Why great recruiters make dud managers

Why great recruiters make dud managers

It’s one of the biggest mistakes I have made, and many others are making it right now.

Promoting your top recruiter into a manager role.

Of course, a great recruiter can become a great manager. It happens. But it’s not a given. In fact it’s actually unlikely. For one very simple, but compelling reason.

They are totally different jobs, which require a very different set of skills, competencies and mindset.

The best billers are often ‘lone wolves’. They thrive on the hunt, and on the ‘kill’, and they revel in the spotlight. They are inherently ‘selfish’ (not always in a bad way) and they get their jollies from instant gratification, ‘deals done’, being top of the leader board, and the fat bonus, which comes hard on the results being achieved.

The point is that the motivation of a top biller is always personal success. On the other hand, great managers of recruiters get their kicks through the success of others. Don’t get me wrong, I am not saying managers are pure altruists, who exist for the benefit of others. No, they can, and will, have their own interests at heart, but they see the route to fulfillment through growing the skills and success of people around them.

And they enjoy the coaching, nurturing, developing and motivating that requires. In fact the very best leaders rejoice in the success of others.

Actually, I would argue that a big biller and a great recruitment leader are different species, cut from different DNA. You may not see it early in their careers, but it emerges, and you can foster and encourage it. Indeed you must.

It is true that to manage recruiters you need to know the job, and have track record of credibility to lead. But it’s not necessary to have been a world-beater. Like me for example. I was a good recruiter, sure. Better than most, I guess. But I was no superstar. However, for all my (many) faults as a manager, I was better at helping others thrive than I was at doing it myself! And I enjoyed it more too.

But often I see the top biller lobby for the manager job, be given it, and all hell break loose

It’s often a ’double disaster’. The promoted big biller hates the new role, and sees their personal billings drop as they spend time with team members. The team resents the poor leadership, performance falls and people leave. I have even seen entire teams disintegrate.

So this means recruiters must think really hard about what ‘floats their boat’. Management seems cool with a title and bigger salary, but the reality is it’s hard, requires skills you probably do not have, and often, there is more money in being the highest biller anyway!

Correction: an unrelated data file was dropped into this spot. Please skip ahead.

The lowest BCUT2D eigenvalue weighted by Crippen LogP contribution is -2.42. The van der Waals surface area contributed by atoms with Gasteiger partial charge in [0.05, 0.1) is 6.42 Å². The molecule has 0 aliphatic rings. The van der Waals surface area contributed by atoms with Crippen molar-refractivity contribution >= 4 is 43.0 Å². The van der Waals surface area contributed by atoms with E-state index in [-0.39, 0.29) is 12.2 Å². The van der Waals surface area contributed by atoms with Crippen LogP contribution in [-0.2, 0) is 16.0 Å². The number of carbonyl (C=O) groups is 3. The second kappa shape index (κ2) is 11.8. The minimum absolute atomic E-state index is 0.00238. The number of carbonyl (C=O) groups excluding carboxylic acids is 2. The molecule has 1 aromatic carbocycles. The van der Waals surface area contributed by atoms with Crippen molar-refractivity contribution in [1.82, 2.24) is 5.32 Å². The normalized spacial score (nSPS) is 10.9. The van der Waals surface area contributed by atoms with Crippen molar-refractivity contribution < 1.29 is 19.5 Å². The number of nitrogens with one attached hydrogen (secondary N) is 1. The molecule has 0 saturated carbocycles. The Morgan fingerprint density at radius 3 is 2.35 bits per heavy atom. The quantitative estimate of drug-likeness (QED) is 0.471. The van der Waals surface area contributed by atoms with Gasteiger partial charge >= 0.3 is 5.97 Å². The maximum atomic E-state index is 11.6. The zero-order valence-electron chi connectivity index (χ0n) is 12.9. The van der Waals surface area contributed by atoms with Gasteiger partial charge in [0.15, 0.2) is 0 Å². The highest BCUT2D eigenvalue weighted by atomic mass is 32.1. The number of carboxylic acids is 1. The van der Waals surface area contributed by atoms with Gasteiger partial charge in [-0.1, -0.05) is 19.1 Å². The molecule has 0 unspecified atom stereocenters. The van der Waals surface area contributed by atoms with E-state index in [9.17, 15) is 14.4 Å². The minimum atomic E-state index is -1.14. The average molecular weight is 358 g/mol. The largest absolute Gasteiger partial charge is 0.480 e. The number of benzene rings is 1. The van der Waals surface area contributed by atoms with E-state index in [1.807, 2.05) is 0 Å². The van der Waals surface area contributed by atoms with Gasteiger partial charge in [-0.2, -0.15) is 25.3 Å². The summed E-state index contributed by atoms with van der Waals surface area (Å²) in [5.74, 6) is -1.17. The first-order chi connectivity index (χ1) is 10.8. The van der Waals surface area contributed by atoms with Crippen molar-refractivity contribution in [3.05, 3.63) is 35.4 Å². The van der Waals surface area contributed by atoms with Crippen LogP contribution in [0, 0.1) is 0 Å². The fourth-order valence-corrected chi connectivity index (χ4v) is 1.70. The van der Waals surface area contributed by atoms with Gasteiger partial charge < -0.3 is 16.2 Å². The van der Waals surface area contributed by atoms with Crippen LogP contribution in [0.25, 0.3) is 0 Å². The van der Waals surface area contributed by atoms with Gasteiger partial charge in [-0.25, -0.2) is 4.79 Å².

So work out what you love, and chase that, not a title.

Equally, senior management needs to manage the aspirations of the consulting team from the early days. Don’t tempt big billers with promises of management roles if you suspect they can’t perform them. Careers can be had without hierarchical promotion, and we must lead ambitious recruiters without leadership potential up a different career path.

The captain of a team is seldom the best player. The super tennis coach was only a moderate player. The revered mega-successful manager of the Premiership team played Second Division football. The inspirational school Principal was only an average teacher. The coach of the Wallabies never pulled on an international rugby jersey.

Think hard about who you groom for leadership. Your business depends on it.

What do you think? Have you seen this go wrong? Have your comment below, please.

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About Greg Savage

Over a career spanning thirty years, Greg Savage has established himself as a global recruitment leader. Greg is a regular keynote speaker at staffing and recruitment conferences around the world.

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25 Responses to Why great recruiters make dud managers

  1. Julie November 6, 2014 at 11:18 am #

    I totally agree Greg
    A billing recruiter is a good recruiter. Managers need to have skills in leading and developing their team

  2. Rowena Arnold November 6, 2014 at 11:19 am #

    Another great article Greg. I agree 100%, but it’s often these top billers who, once they have reached their ceiling, are seeking out a new challenge and the managerial roles seem the next obvious next step. Can you offer any suggetions for when the top biller comes knocking on your door with the ‘where to next’ look in their eye?

  3. Clarke November 6, 2014 at 11:23 am #

    Some well made points Greg. There is an underlying story here as well tho and that is should companies expect managers to also be billers. I would argue (as you have pretty much done) they are totally different jobs with competing priorities. I think too many medium sized recruitment companies dont acknowledge this and effectively want two jobs done for the price of one.

    • Julie November 6, 2014 at 4:45 pm #

      Totally agree – how many companies have made this mistake, ruining the career and credibility of the consultant/manager and impacting the business in a negative way.

  4. Peter Udall November 6, 2014 at 12:03 pm #

    Similarly, good Managers don’t necessarily make good business owners/Directors!

  5. Oliver Li November 6, 2014 at 12:23 pm #

    But the problem also lies where be considered management quality, you must be making some serious numbers.

  6. Mark Woolford November 6, 2014 at 2:19 pm #

    Another great article Greg, hit the nail on the head. This has always happened and companies just don’t seem to learn from their mistakes.

  7. Cynthia Janssens November 6, 2014 at 4:18 pm #

    Great article, I completely agree! That’s why I never understood, like Clark says, why so many companies insist on their managers being both top recruiters as well as managers coaching and leading their team.

  8. David Stone November 6, 2014 at 8:49 pm #

    Very well said, sir, very well said indeed!

  9. Ann Marie Anderson November 6, 2014 at 9:20 pm #

    This is a very good example of how the business may see their growth slide on promoting their best recruiter to a manager role. The nature of the beast in this type of recruiter is most definitely as you describe it Greg- a lone wolf and a very successful one! It is a tough step in terms of the wolf’s personal development to move away from successfully working on their own to successfully coaching and developing the team….is it too much of a step? Can the business take that risk?

  10. Roger Waltham November 6, 2014 at 9:35 pm #

    This is so very true, Greg.